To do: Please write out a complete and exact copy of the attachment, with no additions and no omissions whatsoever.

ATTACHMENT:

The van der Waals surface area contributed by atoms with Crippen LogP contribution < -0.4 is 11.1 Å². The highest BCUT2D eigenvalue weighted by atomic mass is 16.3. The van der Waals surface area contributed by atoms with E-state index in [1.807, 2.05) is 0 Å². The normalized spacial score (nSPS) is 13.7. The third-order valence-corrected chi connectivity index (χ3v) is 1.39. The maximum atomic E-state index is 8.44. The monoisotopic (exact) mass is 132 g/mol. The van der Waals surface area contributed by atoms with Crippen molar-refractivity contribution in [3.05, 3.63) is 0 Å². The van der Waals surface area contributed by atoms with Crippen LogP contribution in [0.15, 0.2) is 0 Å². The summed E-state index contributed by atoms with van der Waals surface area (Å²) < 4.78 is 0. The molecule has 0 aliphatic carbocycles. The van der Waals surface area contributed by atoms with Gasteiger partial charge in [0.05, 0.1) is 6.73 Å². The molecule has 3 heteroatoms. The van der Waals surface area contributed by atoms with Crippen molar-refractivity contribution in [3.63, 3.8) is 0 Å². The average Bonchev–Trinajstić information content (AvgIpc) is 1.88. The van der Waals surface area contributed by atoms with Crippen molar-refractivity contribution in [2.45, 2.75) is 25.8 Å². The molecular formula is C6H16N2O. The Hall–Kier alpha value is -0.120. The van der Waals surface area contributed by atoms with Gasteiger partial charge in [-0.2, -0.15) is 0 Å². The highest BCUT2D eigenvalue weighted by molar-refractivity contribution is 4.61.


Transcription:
The van der Waals surface area contributed by atoms with Crippen LogP contribution < -0.4 is 11.1 Å². The highest BCUT2D eigenvalue weighted by atomic mass is 16.3. The van der Waals surface area contributed by atoms with E-state index in [1.807, 2.05) is 0 Å². The normalized spacial score (nSPS) is 13.7. The third-order valence-corrected chi connectivity index (χ3v) is 1.39. The maximum atomic E-state index is 8.44. The monoisotopic (exact) mass is 132 g/mol. The van der Waals surface area contributed by atoms with Crippen molar-refractivity contribution in [3.05, 3.63) is 0 Å². The van der Waals surface area contributed by atoms with Crippen LogP contribution in [0.15, 0.2) is 0 Å². The summed E-state index contributed by atoms with van der Waals surface area (Å²) < 4.78 is 0. The molecule has 0 aliphatic carbocycles. The van der Waals surface area contributed by atoms with Gasteiger partial charge in [0.05, 0.1) is 6.73 Å². The molecule has 3 heteroatoms. The van der Waals surface area contributed by atoms with Crippen molar-refractivity contribution in [3.63, 3.8) is 0 Å². The average Bonchev–Trinajstić information content (AvgIpc) is 1.88. The van der Waals surface area contributed by atoms with Crippen molar-refractivity contribution in [2.45, 2.75) is 25.8 Å². The molecular formula is C6H16N2O. The Hall–Kier alpha value is -0.120. The van der Waals surface area contributed by atoms with Gasteiger partial charge in [-0.2, -0.15) is 0 Å². The highest BCUT2D eigenvalue weighted by molar-refractivity contribution is 4.61.